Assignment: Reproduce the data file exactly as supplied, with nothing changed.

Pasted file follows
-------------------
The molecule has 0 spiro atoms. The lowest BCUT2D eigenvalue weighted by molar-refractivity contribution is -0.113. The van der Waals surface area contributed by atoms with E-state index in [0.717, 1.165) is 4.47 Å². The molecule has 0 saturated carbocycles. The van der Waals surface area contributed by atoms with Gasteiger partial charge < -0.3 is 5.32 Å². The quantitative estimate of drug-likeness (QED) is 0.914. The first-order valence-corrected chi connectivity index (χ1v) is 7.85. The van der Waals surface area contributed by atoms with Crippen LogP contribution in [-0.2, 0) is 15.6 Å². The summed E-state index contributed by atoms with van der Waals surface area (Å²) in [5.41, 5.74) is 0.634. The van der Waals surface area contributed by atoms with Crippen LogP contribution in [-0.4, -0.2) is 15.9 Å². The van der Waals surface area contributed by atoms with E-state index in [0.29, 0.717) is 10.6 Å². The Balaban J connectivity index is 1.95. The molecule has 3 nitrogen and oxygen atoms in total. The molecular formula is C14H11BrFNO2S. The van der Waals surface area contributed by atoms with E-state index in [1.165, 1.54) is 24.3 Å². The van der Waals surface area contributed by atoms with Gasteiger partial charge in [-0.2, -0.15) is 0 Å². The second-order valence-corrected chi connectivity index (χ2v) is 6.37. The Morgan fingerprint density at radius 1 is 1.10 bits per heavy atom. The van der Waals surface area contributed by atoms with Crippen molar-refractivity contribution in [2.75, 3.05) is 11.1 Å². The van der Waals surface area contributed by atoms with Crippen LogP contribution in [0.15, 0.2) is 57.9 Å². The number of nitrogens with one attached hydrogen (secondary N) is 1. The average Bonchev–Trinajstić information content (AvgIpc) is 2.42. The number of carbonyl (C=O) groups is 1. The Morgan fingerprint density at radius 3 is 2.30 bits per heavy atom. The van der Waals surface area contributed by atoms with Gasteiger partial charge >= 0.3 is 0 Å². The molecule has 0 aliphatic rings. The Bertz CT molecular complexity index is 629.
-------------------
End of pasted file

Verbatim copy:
The molecule has 0 spiro atoms. The lowest BCUT2D eigenvalue weighted by molar-refractivity contribution is -0.113. The van der Waals surface area contributed by atoms with E-state index in [0.717, 1.165) is 4.47 Å². The molecule has 0 saturated carbocycles. The van der Waals surface area contributed by atoms with Gasteiger partial charge < -0.3 is 5.32 Å². The quantitative estimate of drug-likeness (QED) is 0.914. The first-order valence-corrected chi connectivity index (χ1v) is 7.85. The van der Waals surface area contributed by atoms with Crippen LogP contribution in [-0.2, 0) is 15.6 Å². The summed E-state index contributed by atoms with van der Waals surface area (Å²) in [5.41, 5.74) is 0.634. The van der Waals surface area contributed by atoms with Crippen LogP contribution in [-0.4, -0.2) is 15.9 Å². The van der Waals surface area contributed by atoms with E-state index in [0.29, 0.717) is 10.6 Å². The Balaban J connectivity index is 1.95. The molecule has 3 nitrogen and oxygen atoms in total. The molecular formula is C14H11BrFNO2S. The van der Waals surface area contributed by atoms with E-state index in [1.165, 1.54) is 24.3 Å². The van der Waals surface area contributed by atoms with Gasteiger partial charge in [-0.2, -0.15) is 0 Å². The second-order valence-corrected chi connectivity index (χ2v) is 6.37. The Morgan fingerprint density at radius 1 is 1.10 bits per heavy atom. The van der Waals surface area contributed by atoms with Crippen molar-refractivity contribution in [2.75, 3.05) is 11.1 Å². The van der Waals surface area contributed by atoms with Crippen LogP contribution in [0.15, 0.2) is 57.9 Å². The number of nitrogens with one attached hydrogen (secondary N) is 1. The average Bonchev–Trinajstić information content (AvgIpc) is 2.42. The number of carbonyl (C=O) groups is 1. The Morgan fingerprint density at radius 3 is 2.30 bits per heavy atom. The van der Waals surface area contributed by atoms with Gasteiger partial charge >= 0.3 is 0 Å². The molecule has 0 aliphatic rings. The Bertz CT molecular complexity index is 629.